Monday, October 21, 2013

Still Working Backwards on My 4 Nights in a Row - Richard North Patterson Is up Next

Our 2nd of 4 nights in a row was at Book Passage in Corte Madera.  We went to see Richard North Patterson, who has just come out with his 20th novel(!), Loss of Innocence. I am a huge RNP fan.  In fact, he is in Volume I, February 19, 2011, AND Volume II, February 18, 2012, of my Fiction for the Non-Fiction Reader.  Exile is one of my favorite books from the last few years (I), and Protect and Defend (II) is also terrific.

Loss of Innocence is a prequel to Fall of Grace.  It takes place in 1968, which RNP considers the most historical of years for our generation (yes, I am a baby boomer, along with RNP - we're 2 years apart).  In fact, Gloria Steinem, no less, told him that he got the details for this book right (anybody have any bras to burn?).

Here is Goodreads' synopsis:

Loss of Innocence, the second book in the Blaine trilogy, “in one life of the 1960s, symbolizes a movement that keeps changing all our lives” (Gloria Steinem) in “a richly-layered look at the loss of innocence not only among his characters but that which America lost as a nation." (Martha’s Vineyard Times) “An extraordinary novel—profound, emotionally involving and totally addictive,” said actor and author Stephen Fry, “this may be Richard North Patterson’s best work.”
America is in a state of turbulence, engulfed in civil unrest and uncertainty. Yet for Whitney Dane- spending the summer of her twenty-second year on Martha’s Vineyard--life could not be safer, nor the future more certain. Educated at Wheaton, soon to be married, and the youngest daughter of the all-American Dane family, Whitney has everything she has ever wanted, and is everything her all-powerful and doting father, Charles Dane, wants her to be. But the Vineyard’s still waters are disturbed by the appearance of Benjamin Blaine. An underprivileged, yet fiercely ambitious and charismatic figure, Blaine is a force of nature neither Whitney nor her family could have prepared for.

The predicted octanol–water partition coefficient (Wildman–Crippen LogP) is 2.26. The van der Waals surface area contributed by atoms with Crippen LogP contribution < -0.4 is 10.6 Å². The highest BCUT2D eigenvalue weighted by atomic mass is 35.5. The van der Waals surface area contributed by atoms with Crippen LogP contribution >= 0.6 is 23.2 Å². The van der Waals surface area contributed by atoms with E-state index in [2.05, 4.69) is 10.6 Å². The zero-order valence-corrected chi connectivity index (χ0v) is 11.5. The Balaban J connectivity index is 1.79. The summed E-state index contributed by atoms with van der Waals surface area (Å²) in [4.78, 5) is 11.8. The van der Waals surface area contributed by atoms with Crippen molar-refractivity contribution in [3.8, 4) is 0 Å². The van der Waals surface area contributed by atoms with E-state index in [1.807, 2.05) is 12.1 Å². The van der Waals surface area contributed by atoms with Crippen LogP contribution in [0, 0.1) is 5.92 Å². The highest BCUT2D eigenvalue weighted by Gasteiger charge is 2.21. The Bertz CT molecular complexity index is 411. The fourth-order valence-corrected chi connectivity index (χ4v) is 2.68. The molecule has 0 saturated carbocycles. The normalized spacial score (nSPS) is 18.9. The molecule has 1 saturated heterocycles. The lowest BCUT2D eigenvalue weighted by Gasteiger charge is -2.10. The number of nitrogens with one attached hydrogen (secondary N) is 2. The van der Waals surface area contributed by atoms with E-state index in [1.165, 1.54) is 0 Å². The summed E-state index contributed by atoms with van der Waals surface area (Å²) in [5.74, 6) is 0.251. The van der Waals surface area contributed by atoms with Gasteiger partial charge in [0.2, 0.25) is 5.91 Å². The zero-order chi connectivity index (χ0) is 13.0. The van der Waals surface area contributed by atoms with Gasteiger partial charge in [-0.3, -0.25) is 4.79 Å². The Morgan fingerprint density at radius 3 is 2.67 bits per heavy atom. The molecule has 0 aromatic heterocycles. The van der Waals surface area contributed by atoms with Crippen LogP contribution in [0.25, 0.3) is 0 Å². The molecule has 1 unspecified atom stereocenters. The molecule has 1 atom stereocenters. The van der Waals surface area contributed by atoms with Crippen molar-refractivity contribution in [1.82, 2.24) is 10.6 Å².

As Ben’s presence begins to awaken independence within Whitney, it also brings deep-rooted family tensions to a dangerous head. And soon Whitney’s set-in-stone future becomes far from satisfactory, and her picture-perfect family far from pretty.

An acknowledged master of the courtroom thriller, Patterson’s Blaine trilogy, a bold and surprising departure from his past novels, is a complex family drama pulsing with the tumult of the time and “dripping with summer diversions, youthful passion and ideals, class tensions, and familial disruptions.” (Library Journal)(less)
Sound good?  Heck yes.  I know I'll be reading it.  In fact, it's already way up  the ridiculously high queue. I enjoy anything he writes.
I know.  The picture is not too good.



  1. I haven't read him in years (not sure why) and I had no idea what he looked like!

  2. Stacy, you've got to read Exile and Protect and Defend. The others are good, but these 2 are outstanding.